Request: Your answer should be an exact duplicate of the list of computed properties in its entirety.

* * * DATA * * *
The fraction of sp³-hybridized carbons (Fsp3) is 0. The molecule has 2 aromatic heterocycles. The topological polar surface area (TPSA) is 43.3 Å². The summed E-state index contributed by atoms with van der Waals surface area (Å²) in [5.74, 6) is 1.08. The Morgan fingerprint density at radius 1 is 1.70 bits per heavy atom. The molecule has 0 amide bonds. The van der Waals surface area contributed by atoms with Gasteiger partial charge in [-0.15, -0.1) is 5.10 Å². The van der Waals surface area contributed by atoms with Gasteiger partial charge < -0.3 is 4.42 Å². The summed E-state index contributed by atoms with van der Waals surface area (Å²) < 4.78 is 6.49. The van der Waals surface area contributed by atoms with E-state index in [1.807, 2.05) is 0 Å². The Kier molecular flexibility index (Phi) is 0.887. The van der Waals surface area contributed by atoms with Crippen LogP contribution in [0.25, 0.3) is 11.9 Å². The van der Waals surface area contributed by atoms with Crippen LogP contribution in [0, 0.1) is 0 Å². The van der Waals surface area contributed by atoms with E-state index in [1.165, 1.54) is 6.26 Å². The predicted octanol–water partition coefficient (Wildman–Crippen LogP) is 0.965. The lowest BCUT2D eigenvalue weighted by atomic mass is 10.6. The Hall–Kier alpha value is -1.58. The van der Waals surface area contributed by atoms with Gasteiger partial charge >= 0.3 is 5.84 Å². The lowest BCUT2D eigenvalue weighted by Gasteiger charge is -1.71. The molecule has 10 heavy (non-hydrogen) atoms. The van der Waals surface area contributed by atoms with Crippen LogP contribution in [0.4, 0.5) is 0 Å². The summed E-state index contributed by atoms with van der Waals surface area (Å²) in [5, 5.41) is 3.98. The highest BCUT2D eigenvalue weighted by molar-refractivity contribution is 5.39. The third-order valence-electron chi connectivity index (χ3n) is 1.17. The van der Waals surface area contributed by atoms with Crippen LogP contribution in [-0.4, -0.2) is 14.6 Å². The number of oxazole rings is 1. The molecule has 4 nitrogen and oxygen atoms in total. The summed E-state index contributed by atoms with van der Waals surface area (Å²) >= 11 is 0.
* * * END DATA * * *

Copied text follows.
The fraction of sp³-hybridized carbons (Fsp3) is 0. The molecule has 2 aromatic heterocycles. The topological polar surface area (TPSA) is 43.3 Å². The summed E-state index contributed by atoms with van der Waals surface area (Å²) in [5.74, 6) is 1.08. The Morgan fingerprint density at radius 1 is 1.70 bits per heavy atom. The molecule has 0 amide bonds. The van der Waals surface area contributed by atoms with Gasteiger partial charge in [-0.15, -0.1) is 5.10 Å². The van der Waals surface area contributed by atoms with Gasteiger partial charge < -0.3 is 4.42 Å². The summed E-state index contributed by atoms with van der Waals surface area (Å²) < 4.78 is 6.49. The van der Waals surface area contributed by atoms with E-state index in [1.807, 2.05) is 0 Å². The Kier molecular flexibility index (Phi) is 0.887. The van der Waals surface area contributed by atoms with Crippen LogP contribution in [0.25, 0.3) is 11.9 Å². The van der Waals surface area contributed by atoms with Crippen LogP contribution in [0, 0.1) is 0 Å². The van der Waals surface area contributed by atoms with E-state index in [1.165, 1.54) is 6.26 Å². The predicted octanol–water partition coefficient (Wildman–Crippen LogP) is 0.965. The lowest BCUT2D eigenvalue weighted by atomic mass is 10.6. The Hall–Kier alpha value is -1.58. The van der Waals surface area contributed by atoms with Gasteiger partial charge >= 0.3 is 5.84 Å². The lowest BCUT2D eigenvalue weighted by Gasteiger charge is -1.71. The molecule has 10 heavy (non-hydrogen) atoms. The van der Waals surface area contributed by atoms with Crippen LogP contribution in [0.4, 0.5) is 0 Å². The summed E-state index contributed by atoms with van der Waals surface area (Å²) in [5, 5.41) is 3.98. The highest BCUT2D eigenvalue weighted by molar-refractivity contribution is 5.39. The third-order valence-electron chi connectivity index (χ3n) is 1.17. The van der Waals surface area contributed by atoms with Crippen LogP contribution in [-0.4, -0.2) is 14.6 Å². The number of oxazole rings is 1. The molecule has 4 nitrogen and oxygen atoms in total. The summed E-state index contributed by atoms with van der Waals surface area (Å²) >= 11 is 0.